In-Depth: Here’s how and why the plea deal for Mayor Warren came together

[anvplayer video=”5061492″ station=”998131″]

ROCHESTER, N.Y. (WHEC) — We wanted to understand how and why the plea deal with Mayor Lovely Warren came together. The mayor took it and a guilty plea in exchange for no serious punishment in her campaign finance trial.

Her resignation was not part of the original offer from the district attorney when it was made on Friday night.

Two people in a position to know told me resignation didn’t get put on the table until Monday morning when the trial was supposed to start.

It wasn’t until Mayor Warren arrived at court Monday morning that the plea offer from the DA’s office included a demand that she resign.
Sources told me the DA wanted the mayor to resign immediately.

The counteroffer from the defense lawyers was — the day after Christmas.

After hours of negotiating, they settled on Dec. 1.

Assistant District Attorney Jacob Ark was one of the prosecutors on the case and I pressed him on this after the guilty pleas.

Brean: "What date did you want the mayor to submit her resignation?"

Ark: "I’m not going to answer that. We got a resolution here today that says December 1st."

Brean: "It was before December 1st. Part of the negotiation is that it would be December 1st but you guys wanted it before that. Is that a fair statement?"

Ark: "There were a lot of negotiations throughout the day and we came up with the final determination of December 1st and that’s all I’m going to say about that."

By pleading guilty, Mayor Warren cleared up the campaign finance charges against her and the gun and endangering felony charges that were filed after her home was raided in May.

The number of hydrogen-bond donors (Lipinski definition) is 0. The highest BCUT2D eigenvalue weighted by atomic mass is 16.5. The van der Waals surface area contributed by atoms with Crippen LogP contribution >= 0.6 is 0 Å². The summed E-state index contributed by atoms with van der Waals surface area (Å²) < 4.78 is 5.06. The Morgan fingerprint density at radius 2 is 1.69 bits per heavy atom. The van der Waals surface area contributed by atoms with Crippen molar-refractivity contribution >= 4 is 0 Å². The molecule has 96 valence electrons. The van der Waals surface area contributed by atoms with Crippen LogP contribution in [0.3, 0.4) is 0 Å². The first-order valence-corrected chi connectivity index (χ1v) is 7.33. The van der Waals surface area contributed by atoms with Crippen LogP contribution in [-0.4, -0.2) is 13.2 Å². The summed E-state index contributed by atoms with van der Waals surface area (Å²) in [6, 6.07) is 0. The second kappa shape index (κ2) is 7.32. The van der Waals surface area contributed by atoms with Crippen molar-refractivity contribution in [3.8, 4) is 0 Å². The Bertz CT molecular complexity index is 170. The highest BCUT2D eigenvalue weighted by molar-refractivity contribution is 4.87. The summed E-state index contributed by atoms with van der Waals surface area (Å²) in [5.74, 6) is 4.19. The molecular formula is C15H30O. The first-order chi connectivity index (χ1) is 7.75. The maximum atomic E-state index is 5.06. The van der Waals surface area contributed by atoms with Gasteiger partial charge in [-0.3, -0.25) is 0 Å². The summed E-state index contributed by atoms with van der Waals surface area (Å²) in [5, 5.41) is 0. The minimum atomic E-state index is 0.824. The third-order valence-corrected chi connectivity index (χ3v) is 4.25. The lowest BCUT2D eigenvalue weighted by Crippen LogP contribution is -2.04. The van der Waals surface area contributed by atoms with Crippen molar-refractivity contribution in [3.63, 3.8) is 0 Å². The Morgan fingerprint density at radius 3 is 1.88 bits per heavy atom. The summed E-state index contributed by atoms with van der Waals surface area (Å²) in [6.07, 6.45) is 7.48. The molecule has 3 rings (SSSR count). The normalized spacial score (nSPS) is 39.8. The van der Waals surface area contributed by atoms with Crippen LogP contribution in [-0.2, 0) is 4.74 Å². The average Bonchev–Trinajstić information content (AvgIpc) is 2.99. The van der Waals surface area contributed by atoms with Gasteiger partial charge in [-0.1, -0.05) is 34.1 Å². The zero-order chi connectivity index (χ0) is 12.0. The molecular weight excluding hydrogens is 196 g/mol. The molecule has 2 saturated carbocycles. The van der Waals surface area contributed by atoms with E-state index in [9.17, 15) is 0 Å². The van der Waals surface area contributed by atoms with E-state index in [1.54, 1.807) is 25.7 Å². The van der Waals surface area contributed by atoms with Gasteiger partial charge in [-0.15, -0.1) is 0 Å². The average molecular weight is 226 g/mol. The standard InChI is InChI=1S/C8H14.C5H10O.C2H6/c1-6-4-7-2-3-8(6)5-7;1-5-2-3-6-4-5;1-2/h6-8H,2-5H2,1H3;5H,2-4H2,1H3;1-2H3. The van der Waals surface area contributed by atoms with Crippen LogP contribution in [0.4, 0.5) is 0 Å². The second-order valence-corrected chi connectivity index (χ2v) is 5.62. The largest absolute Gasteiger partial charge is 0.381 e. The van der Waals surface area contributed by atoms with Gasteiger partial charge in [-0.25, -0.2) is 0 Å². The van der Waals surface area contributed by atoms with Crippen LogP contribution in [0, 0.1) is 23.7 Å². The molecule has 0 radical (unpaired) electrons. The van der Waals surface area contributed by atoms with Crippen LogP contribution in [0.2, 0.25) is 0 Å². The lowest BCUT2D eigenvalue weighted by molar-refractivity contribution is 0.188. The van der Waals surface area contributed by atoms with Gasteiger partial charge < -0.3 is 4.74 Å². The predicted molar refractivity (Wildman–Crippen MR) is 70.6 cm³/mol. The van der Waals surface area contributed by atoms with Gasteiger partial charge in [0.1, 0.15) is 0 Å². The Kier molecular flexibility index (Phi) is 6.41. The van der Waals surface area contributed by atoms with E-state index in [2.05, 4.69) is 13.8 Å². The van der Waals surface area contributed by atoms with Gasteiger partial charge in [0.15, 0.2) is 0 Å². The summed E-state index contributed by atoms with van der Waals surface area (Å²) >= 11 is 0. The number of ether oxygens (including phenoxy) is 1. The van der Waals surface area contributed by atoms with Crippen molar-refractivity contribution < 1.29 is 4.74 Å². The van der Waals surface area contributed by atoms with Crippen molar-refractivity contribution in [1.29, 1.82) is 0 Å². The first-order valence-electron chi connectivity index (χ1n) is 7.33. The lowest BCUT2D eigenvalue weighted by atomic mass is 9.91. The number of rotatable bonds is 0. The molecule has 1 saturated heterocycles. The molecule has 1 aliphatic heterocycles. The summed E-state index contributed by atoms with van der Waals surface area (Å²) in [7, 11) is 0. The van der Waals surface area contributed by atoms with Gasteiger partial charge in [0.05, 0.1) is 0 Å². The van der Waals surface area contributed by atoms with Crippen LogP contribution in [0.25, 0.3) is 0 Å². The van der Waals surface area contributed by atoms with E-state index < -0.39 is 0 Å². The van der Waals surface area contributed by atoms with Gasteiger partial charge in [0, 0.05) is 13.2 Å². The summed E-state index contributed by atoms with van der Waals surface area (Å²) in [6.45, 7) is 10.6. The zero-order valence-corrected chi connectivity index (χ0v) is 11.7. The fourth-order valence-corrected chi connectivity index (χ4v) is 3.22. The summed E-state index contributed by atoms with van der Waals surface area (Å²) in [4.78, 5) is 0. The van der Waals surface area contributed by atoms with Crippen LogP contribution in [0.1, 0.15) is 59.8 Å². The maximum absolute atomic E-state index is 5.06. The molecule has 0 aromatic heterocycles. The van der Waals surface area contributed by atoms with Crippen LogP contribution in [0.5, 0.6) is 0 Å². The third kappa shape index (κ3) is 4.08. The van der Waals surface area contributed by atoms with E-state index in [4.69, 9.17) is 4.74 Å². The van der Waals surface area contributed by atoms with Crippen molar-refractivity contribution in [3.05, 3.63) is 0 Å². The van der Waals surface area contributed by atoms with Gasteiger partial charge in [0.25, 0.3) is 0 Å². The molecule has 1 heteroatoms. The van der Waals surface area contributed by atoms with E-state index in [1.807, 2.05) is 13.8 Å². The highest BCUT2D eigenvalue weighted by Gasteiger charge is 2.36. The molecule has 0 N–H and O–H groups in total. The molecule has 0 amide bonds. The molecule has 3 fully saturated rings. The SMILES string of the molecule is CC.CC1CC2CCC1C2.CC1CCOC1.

That was part of a New York State Police drug investigation into the mayor’s husband. He is charged in federal court.

We reached Monroe County District Attorney Sandra Doorley on the phone and asked her about the deal that helped the mayor avoid fines and punishment.

Doorley: "I’m well aware that there are a lot of people who disagree with what happened, but after spending in upwards of almost three years working on this case, I knew this was a possible resolution to begin with."

Doorley says the mayor still faces a possible Child Protective Services investigation, a possible attorney grievance committee complaint and possible fines from the state board of elections.

Doorley: "And I don’t want this, her to lose her child and that was something that weighed on my mind."

More comments from Doorley:

Doorley: "There was a part of me that thought – you know what? Let’s just get this over and let this community heal and we’ll move forward from it."

Doorley: "Did she get a better deal than anyone else? No. But there were things I took into consideration when coming up with what we thought was fair in this case."

Doorley: "I think the most important thing here is that we had an admission of guilt and a resignation to accompany her admission of guilt."

The guilty plea does not impact the mayor’s pension but the Office of the New York State Comptroller says the mayor only has 18 years in the system. You need 20 years to get the maximum payout.

Her plea does not bar her from running for office again. The mayor’s campaign account has about $4,300.17 in it.

Her PAC — which got her in trouble in the first place — has $50,412.78. That money is unaffected by the plea.